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“Down and Dirty at the ASP” Story and Photos by SFC Karen Sweeney 395th Detachment First Sergeant “We have another Emergency Issue” seems to be heard a lot around the Ammunition Supply Point (ASP) lately. Soldiers working at the ASP always have a head’s up when the “fighting season” is coming because more and more units are requesting ammunition. The 395th Ordnance Company is known for getting the mission done no matter what. We are always prepared to give our best when supporting the war fighters. We are responsible for issuing out ammunition to units here on KAF, shipping ammunition to outlaying Froward Operational Bases (FOBs), shipping residue back to Kuwait, receiving ammunition in from Kuwait and Bagram, and retrograding ammunition back to Kuwait and the United States. Soldiers at the ASP have also become pretty proficient on driving the Palletized Load. System (PLS) and 10K forklifts. And according to CSM Willett, you aren’t a true Ordnance Soldier until you’ve dropped a piece of ammunition. We’ve had our share of that as well. We work closely with our DA Civilian QASAS (Quality Assurance) workers. They inspect all the ammunition that comes in and out of the ASP.

Some ammunition that is returned to us is not safe to issue out to fighting units, so we put that ammunition aside ready to be destroyed on our weekly EOD (Explosive Ordnance Disposal) missions. There are also times when an Emergency Issue request comes in due to a fighting unit being in black status. That’s when all other work stops at the ASP and we concentrate on that request. Most often we receive the Emergency request early in the morning, we pull the ammunition from the ASP locations and issue it out to the fighting unit later that day or the next morning. We don’t go back to the RLBs until the work is done. Our normal 10 hour day turns into a 13 hour day with the Soldiers being exhausted, but truly pleased they got the work done. While our time here is coming to an end, our work at the ASP does not stop. We can’t afford to lose focus on our mission – supplying ammunition to the war fighters and doing our part to Support the Battle. ♣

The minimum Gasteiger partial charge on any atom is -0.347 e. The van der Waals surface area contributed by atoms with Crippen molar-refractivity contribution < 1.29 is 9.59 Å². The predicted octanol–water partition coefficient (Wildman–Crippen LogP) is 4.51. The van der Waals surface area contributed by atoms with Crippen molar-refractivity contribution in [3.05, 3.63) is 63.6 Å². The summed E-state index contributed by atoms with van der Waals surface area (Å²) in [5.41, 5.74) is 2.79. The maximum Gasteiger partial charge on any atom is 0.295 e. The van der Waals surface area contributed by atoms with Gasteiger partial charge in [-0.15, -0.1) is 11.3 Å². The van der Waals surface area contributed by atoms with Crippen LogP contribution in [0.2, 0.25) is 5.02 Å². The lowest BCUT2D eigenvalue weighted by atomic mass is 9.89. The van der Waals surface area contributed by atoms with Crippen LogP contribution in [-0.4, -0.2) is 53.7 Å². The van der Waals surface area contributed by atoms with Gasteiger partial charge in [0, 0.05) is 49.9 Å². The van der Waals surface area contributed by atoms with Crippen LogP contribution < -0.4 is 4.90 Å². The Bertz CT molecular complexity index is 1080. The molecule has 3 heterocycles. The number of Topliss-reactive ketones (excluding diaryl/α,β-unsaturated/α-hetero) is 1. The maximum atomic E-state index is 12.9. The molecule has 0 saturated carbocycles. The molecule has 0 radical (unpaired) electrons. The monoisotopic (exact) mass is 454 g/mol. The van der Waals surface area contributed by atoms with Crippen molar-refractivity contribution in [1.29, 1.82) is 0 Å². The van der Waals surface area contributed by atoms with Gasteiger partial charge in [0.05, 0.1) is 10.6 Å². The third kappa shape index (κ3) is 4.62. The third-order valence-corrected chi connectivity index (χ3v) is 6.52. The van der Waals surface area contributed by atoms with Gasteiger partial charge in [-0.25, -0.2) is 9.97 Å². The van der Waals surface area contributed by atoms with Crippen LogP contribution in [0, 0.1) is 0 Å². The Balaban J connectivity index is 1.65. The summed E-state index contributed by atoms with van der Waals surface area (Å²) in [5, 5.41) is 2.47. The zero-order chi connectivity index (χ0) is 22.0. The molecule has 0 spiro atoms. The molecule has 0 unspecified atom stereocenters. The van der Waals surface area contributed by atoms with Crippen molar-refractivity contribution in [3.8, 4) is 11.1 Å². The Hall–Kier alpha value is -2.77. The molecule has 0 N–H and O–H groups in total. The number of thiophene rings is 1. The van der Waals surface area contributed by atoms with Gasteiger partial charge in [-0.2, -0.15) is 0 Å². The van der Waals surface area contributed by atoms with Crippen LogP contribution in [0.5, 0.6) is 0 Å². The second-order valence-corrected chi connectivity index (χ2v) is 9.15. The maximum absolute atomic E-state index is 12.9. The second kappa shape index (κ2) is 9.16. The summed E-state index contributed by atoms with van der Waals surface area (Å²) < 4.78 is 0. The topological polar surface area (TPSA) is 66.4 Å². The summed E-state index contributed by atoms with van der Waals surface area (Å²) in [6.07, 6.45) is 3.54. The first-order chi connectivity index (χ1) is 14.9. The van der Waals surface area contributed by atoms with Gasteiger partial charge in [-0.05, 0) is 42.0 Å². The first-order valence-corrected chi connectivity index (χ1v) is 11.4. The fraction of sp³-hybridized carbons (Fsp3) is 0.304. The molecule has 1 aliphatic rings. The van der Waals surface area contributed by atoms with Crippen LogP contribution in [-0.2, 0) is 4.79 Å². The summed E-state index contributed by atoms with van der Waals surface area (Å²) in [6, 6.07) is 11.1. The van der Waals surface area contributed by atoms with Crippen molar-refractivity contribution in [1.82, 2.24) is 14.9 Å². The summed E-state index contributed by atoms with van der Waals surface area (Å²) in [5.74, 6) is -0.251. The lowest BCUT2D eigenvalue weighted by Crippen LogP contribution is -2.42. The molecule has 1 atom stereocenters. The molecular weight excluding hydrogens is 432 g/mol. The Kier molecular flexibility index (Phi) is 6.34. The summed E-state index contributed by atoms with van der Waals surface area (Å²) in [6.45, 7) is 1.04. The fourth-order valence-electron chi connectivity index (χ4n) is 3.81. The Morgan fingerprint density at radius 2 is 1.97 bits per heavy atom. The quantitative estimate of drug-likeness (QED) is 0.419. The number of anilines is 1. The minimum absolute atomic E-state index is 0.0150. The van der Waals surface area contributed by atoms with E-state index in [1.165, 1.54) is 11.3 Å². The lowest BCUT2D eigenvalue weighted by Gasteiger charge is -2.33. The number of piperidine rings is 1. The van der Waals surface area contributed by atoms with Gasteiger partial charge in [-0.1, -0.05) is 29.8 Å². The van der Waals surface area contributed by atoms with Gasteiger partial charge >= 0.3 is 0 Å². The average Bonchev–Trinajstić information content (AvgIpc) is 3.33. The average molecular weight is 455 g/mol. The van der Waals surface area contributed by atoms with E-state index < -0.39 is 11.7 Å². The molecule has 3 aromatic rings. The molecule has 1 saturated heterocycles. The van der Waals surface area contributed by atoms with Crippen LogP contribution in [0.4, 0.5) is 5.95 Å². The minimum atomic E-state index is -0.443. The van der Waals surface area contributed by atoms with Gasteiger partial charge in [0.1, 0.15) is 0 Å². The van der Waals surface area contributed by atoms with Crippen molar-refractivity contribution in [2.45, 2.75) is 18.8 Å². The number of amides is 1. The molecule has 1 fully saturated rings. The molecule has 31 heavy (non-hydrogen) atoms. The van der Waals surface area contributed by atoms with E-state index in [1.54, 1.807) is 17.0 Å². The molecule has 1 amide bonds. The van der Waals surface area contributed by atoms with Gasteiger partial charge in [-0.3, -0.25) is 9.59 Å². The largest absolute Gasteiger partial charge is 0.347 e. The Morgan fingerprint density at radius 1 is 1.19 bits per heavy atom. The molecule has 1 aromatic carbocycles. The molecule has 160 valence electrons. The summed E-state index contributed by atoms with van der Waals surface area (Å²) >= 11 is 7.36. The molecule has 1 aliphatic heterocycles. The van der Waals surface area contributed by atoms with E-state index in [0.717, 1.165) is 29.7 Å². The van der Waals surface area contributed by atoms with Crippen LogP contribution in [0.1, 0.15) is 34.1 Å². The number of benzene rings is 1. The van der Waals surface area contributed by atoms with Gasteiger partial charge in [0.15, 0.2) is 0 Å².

(photo right) SPC Alexander Kesso, QASAS Kevin Waldrep,

SPC Holdyn Hould and SSG Isaac Schmidt sorting through ammunition to determine if it is serviceable. (above right photo) SPC Luke Collins working on the 4K forklift. (background photo) SFC John Klein going over paperwork with SPC Kurt Gerbers for an Emergency Issue. Kandahar Air Field, Afghanistan 25 April 2012.